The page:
Baucus Presses BPA to Help
by Tristan Scott
WHITEFISH - With the aim of galvanizing negotiations between Columbia Falls Aluminum Co. and the Bonneville Power Administration, U.S. Sen. Max Baucus, D-Mont., on Wednesday pressed the agency's administrator to finalize an energy contract and restore jobs to the shuttered plant. Columbia Falls Aluminum shut down at the end of October 2009, forcing the layoffs of nearly 90 workers as high energy prices and poor market conditions made operations unprofitable.
In a meeting with BPA Administrator Stephen J. Wright, the Democratic senator called for a timeline that will lead to a long-term energy agreement so the plant can return to production.
Asking Wright to finalize a power contract with CFAC and do everything possible to move forward on a plan to reopen the company, Baucus cited the potential for as many as 350 jobs with good wages if the negotiations are brought to a successful close.
"Hundreds of families are waiting in limbo for the jobs that I hope are not being held up by red tape. It's time to reopen Columbia Falls Aluminum Company and bring back hundreds of jobs in the Flathead," according to a statement from Baucus released by the senator's office. "Unemployment in Flathead County remains at an unacceptable 10.6 percent. Direct jobs from finalizing this agreement would lower that number into the single digits. I'm going to keep pressing BPA and Glencore to move forward so we can reopen CFAC."
Since Baucus' last meeting with Wright, BPA has completed an environmental review but has not closed a power sales agreement with Glencore, which is CFAC's parent company. The deal is expected to pave the way to reopening CFAC by providing power to the facility.
BPA is the federal agency that markets power from 31 hydroelectric dams and a nuclear plant in the Pacific Northwest.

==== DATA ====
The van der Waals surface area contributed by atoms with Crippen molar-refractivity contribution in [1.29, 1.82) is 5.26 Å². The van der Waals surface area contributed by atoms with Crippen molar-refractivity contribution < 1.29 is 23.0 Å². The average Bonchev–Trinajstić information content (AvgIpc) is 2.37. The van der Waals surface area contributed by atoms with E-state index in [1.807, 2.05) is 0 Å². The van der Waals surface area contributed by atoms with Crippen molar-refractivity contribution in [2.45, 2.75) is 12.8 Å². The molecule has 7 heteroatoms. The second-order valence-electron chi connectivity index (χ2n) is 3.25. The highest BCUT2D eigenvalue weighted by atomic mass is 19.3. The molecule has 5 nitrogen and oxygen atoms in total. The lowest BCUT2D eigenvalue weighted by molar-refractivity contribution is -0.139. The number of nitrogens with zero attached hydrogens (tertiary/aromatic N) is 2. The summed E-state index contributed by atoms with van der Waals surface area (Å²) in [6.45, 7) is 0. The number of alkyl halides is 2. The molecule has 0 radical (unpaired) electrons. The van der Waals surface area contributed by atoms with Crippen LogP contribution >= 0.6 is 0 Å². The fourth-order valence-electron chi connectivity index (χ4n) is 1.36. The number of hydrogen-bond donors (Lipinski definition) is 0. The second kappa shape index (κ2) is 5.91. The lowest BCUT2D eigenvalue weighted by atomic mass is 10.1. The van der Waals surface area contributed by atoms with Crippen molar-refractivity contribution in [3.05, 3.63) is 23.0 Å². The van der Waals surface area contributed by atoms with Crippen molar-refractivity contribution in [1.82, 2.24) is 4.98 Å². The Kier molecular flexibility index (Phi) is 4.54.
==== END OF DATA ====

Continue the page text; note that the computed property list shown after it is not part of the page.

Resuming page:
Last year, the agency proposed a power sales agreement that would provide 140 average megawatts to CFAC and allow two of the smelter's five potlines to operate. Before entering into the agreement, BPA was required to complete an Equivalent Benefits Test, which assesses whether the benefits of providing power to CFAC will exceed the service costs.
Mike Hansen, a BPA spokesman, said an Equivalent Benefits Test was completed in December and, at the time, showed that a 4 1/2-year contract period was feasible. Before a contract is reached, a second test will have to be completed in the current market conditions, which are not likely to significantly modify the offer.
"We are continuing to talk with CFAC representatives, and basically we have the same contract on the table," Hansen said. "When they determine that it makes business sense to move forward we will do our best to finalize that contract as soon as possible."
Former CFAC spokesman Haley Beaudry said he was pleased that Baucus met with the BPA administrator, but said bleak market conditions persist and continue to present challenges to reopening the plant.
"The market conditions for reaching a contract and committing to a restart just are not there right now," Beaudry said. "The market conditions are roughly the same as when CFAC shut down. Everyone is still working diligently to get this done, and we still believe that we are going to get this thing restarted some time. We just don't know when."
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